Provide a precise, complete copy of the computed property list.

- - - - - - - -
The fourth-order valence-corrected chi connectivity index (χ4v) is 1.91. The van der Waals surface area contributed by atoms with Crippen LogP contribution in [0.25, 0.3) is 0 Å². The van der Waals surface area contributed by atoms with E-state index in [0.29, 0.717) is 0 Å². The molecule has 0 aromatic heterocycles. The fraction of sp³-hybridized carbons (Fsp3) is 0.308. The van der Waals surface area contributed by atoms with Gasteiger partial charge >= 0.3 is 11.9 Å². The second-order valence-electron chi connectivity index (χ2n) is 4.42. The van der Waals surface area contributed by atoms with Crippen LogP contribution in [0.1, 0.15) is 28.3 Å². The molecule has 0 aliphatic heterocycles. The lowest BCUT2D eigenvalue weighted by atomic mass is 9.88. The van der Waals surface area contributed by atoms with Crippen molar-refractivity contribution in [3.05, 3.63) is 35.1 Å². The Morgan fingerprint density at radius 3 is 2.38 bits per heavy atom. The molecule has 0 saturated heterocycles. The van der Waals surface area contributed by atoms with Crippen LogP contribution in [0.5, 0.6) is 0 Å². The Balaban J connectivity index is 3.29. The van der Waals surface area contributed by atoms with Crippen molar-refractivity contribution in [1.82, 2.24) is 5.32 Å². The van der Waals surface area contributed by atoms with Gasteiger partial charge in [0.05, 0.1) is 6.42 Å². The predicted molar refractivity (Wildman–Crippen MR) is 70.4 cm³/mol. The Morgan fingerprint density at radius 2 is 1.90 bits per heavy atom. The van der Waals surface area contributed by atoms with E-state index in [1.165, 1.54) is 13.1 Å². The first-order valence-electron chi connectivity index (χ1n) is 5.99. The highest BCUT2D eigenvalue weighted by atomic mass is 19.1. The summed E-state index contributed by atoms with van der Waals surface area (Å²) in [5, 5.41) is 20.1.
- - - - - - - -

The fourth-order valence-corrected chi connectivity index (χ4v) is 1.91. The van der Waals surface area contributed by atoms with Crippen LogP contribution in [0.25, 0.3) is 0 Å². The van der Waals surface area contributed by atoms with E-state index in [0.29, 0.717) is 0 Å². The molecule has 0 aromatic heterocycles. The fraction of sp³-hybridized carbons (Fsp3) is 0.308. The van der Waals surface area contributed by atoms with Gasteiger partial charge >= 0.3 is 11.9 Å². The second-order valence-electron chi connectivity index (χ2n) is 4.42. The van der Waals surface area contributed by atoms with Crippen LogP contribution in [0.1, 0.15) is 28.3 Å². The molecule has 0 aliphatic heterocycles. The lowest BCUT2D eigenvalue weighted by atomic mass is 9.88. The van der Waals surface area contributed by atoms with Crippen molar-refractivity contribution in [3.05, 3.63) is 35.1 Å². The Morgan fingerprint density at radius 3 is 2.38 bits per heavy atom. The molecule has 0 saturated heterocycles. The van der Waals surface area contributed by atoms with Crippen LogP contribution in [0.5, 0.6) is 0 Å². The Balaban J connectivity index is 3.29. The van der Waals surface area contributed by atoms with Crippen molar-refractivity contribution in [1.82, 2.24) is 5.32 Å². The van der Waals surface area contributed by atoms with Gasteiger partial charge in [0.05, 0.1) is 6.42 Å². The predicted molar refractivity (Wildman–Crippen MR) is 70.4 cm³/mol. The Morgan fingerprint density at radius 2 is 1.90 bits per heavy atom. The van der Waals surface area contributed by atoms with E-state index in [1.165, 1.54) is 13.1 Å². The first-order valence-electron chi connectivity index (χ1n) is 5.99. The highest BCUT2D eigenvalue weighted by atomic mass is 19.1. The summed E-state index contributed by atoms with van der Waals surface area (Å²) in [5, 5.41) is 20.1.